The construction of new taxiways will mostly benefit tenants at the airfield including Raytheon, the Arizona Air National Guard and FedEx, among others, by giving them continued access to a runway while the new one is constructed.

The new federal infrastructure package encourages projects that increase airport safety, equity and sustainability. While safety is a given part of TIA's project, Smejkal said that the latter two values can be expected to be part of it as well.

“We certainly look at that on every project,” he said, noting that they’re using LED lighting for the airfield and they’re working towards “long-term sustainability and energy efficiency.”

“We’re always looking at the best use of material, recycling material and minimizing the bringing of material on or off the site, which obviously has a sustainability and emissions type of benefit, ” he said. “That really is incorporated into every project we do."

The grant will pay for about 66 jobs with salaries of about $92,000, though the second phase of the project is expected to create 489 jobs overall, Smejkal said.

“It will create a number of construction jobs for the year,” he said. “Construction trade jobs are very good paying jobs in general, and we certainly think that the folks that we’ll be able to employ on this project will fall into that category.”

The infrastructure law will have a big impact on modernizing airports, U.S. Transportation Secretary Pete Buttigieg said in a statement.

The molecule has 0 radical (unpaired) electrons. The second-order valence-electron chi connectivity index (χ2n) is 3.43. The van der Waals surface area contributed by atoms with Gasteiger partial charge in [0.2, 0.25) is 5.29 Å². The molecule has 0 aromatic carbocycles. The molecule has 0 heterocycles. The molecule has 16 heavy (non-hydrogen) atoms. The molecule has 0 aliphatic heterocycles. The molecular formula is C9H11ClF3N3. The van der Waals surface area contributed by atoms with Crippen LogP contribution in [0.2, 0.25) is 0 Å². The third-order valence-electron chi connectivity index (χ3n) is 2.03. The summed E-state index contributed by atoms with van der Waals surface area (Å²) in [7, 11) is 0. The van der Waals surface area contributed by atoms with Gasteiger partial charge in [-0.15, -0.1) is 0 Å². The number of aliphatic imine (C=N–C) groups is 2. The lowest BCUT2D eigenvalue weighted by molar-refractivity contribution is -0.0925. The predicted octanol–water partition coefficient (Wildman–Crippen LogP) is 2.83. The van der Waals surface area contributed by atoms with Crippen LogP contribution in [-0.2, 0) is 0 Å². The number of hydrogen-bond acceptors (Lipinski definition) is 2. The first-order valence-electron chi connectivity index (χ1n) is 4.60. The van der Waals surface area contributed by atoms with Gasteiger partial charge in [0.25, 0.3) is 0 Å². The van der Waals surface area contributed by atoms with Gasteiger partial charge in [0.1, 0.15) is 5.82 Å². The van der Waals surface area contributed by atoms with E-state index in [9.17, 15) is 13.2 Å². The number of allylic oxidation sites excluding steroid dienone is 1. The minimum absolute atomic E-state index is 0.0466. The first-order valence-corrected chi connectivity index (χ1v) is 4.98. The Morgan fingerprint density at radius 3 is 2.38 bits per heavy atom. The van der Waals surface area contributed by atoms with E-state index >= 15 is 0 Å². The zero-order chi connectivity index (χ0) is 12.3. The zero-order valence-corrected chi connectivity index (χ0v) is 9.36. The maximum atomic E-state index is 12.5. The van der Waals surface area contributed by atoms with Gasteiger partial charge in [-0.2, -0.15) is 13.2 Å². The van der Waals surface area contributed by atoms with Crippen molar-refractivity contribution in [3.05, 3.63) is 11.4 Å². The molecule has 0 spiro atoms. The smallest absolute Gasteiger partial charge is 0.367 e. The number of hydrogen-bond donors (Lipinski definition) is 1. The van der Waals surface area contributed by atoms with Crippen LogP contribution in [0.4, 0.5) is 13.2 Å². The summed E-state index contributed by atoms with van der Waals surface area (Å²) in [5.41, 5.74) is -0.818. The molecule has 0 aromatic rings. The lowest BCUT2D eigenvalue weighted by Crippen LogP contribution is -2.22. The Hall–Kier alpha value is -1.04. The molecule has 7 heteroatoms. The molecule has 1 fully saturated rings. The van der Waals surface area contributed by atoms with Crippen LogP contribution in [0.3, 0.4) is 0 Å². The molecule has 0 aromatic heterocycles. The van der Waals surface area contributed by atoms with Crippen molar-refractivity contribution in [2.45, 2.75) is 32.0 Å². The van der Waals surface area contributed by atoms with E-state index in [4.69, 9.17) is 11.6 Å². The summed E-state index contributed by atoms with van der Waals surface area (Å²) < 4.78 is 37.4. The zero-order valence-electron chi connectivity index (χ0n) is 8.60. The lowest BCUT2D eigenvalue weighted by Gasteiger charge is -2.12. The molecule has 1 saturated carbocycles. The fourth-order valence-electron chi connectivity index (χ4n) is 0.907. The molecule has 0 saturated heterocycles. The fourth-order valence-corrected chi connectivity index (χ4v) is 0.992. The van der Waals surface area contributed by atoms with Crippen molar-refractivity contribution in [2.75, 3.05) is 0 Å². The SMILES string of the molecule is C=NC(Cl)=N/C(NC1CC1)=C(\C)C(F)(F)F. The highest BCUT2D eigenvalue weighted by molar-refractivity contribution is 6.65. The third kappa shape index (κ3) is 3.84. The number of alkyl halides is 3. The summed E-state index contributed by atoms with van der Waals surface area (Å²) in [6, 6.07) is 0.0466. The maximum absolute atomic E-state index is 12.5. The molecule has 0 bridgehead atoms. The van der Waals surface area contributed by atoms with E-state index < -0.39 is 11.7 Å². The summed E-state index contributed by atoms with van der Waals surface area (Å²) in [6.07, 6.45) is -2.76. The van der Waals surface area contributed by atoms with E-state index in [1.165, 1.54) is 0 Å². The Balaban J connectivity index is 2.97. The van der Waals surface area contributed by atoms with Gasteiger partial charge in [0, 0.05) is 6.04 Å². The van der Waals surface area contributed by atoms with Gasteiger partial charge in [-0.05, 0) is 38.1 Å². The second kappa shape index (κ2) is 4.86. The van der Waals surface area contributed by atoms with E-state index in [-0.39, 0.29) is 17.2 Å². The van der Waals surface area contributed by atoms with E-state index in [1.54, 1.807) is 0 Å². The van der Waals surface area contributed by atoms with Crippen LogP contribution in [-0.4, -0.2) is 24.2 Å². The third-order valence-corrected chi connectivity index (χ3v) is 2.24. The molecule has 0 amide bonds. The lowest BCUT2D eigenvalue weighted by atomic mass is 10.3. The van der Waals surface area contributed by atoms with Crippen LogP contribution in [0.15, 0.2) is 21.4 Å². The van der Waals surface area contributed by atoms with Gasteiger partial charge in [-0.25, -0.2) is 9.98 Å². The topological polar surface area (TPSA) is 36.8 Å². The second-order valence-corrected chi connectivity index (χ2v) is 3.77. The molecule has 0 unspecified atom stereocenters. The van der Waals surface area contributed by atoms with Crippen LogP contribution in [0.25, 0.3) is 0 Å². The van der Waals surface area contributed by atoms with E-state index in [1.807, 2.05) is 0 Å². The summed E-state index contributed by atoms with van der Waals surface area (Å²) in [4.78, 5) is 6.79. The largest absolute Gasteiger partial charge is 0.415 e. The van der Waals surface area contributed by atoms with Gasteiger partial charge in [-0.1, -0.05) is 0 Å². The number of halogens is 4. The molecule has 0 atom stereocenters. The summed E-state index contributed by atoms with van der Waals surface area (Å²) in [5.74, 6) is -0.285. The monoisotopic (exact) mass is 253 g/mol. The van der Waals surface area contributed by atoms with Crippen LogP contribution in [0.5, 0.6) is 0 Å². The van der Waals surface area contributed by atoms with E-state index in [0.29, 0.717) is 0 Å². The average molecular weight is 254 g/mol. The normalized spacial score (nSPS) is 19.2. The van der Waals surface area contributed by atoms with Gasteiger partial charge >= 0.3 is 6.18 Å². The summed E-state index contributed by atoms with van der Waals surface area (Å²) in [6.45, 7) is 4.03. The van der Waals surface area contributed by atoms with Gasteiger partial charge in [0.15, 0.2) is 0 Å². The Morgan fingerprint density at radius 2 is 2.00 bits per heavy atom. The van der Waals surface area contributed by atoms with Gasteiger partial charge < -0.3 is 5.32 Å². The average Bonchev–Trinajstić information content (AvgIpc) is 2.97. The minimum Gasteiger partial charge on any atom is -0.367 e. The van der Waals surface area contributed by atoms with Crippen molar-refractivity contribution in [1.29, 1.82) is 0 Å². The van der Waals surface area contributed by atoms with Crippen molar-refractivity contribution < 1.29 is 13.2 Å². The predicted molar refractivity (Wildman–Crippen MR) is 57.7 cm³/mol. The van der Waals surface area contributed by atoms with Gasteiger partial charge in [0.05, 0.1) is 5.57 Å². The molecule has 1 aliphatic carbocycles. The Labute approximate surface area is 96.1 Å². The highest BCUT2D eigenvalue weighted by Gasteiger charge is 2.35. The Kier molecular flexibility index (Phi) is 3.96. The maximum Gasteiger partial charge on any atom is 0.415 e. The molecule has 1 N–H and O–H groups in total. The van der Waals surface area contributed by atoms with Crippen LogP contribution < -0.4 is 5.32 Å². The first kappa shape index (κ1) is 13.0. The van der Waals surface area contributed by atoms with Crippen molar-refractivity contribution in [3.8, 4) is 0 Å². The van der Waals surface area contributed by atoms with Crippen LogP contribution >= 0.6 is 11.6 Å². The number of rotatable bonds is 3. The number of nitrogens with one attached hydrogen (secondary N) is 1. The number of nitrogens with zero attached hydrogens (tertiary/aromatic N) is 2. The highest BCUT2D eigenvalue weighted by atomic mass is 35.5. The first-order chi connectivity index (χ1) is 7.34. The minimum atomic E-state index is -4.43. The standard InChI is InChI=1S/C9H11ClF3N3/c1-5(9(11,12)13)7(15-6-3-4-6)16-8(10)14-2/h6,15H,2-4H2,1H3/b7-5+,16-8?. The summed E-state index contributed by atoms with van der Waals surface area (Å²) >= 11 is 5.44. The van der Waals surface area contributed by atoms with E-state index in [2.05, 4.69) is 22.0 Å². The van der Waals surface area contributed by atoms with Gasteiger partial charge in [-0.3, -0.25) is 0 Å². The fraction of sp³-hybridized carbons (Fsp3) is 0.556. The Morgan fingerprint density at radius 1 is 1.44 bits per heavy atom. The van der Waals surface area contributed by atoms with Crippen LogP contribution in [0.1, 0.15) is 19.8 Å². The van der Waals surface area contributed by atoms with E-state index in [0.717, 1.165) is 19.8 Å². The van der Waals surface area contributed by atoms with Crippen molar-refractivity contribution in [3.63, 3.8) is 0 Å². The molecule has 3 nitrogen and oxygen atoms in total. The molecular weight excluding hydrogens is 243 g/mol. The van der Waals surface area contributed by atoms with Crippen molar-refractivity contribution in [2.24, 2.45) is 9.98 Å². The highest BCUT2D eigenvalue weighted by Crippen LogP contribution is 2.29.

“The Bipartisan Infrastructure Law has given us a once-in-a-generation opportunity to build safer and more sustainable airports that connect individuals to jobs and communities to the world,” said Buttigieg. “With this new funding, urban, regional and rural airports across the country now can get to work on projects that have waited for years, modernizing their infrastructure and building a better America.”

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U.S. Sen. Mark Kelly commented on the importance of the funding for Arizona's airports, saying “our airports are vital economic drivers for our state."

“Funding from the Bipartisan Infrastructure Law that I helped negotiate will support necessary upgrades and modernization projects at our airports that will fuel job growth, boost tourism, and help our economy grow,” he said.

Smejkal also thanked U.S. Sen. Kyrsten Sinema, who is the chair of the Senate Aviation Safety, Operations and Innovation Subcommittee and “who helped lead this charge on this particular package. TAA is also grateful for her help.”

The nine commercial airports in Arizona expected to receive funding are:

  • Flagstaff Pulliam: $1,481,017
  • Grand Canyon Airport: $2,446,997
  • Laughlin/Bullhead International Airport: $1,566,603
  • Page Municipal Airport: $1,026,961
  • Phoenix-Mesa Gateway Airport: 4,448,238
  • Phoenix Sky Harbor International Airport: $41,016,084
  • Prescott Regional Airport - Ernest A Love Field: $1,018,008
  • Tucson International in Tucson: $6,146,234
  • Yuma Marine Corps Air Station/Yuma International: $1,367,651

Bennito L. Kelty is TucsonSentinel.com’s IDEA reporter, focusing on Inclusion, Diversity, Equity and Access stories, and a Report for America corps member.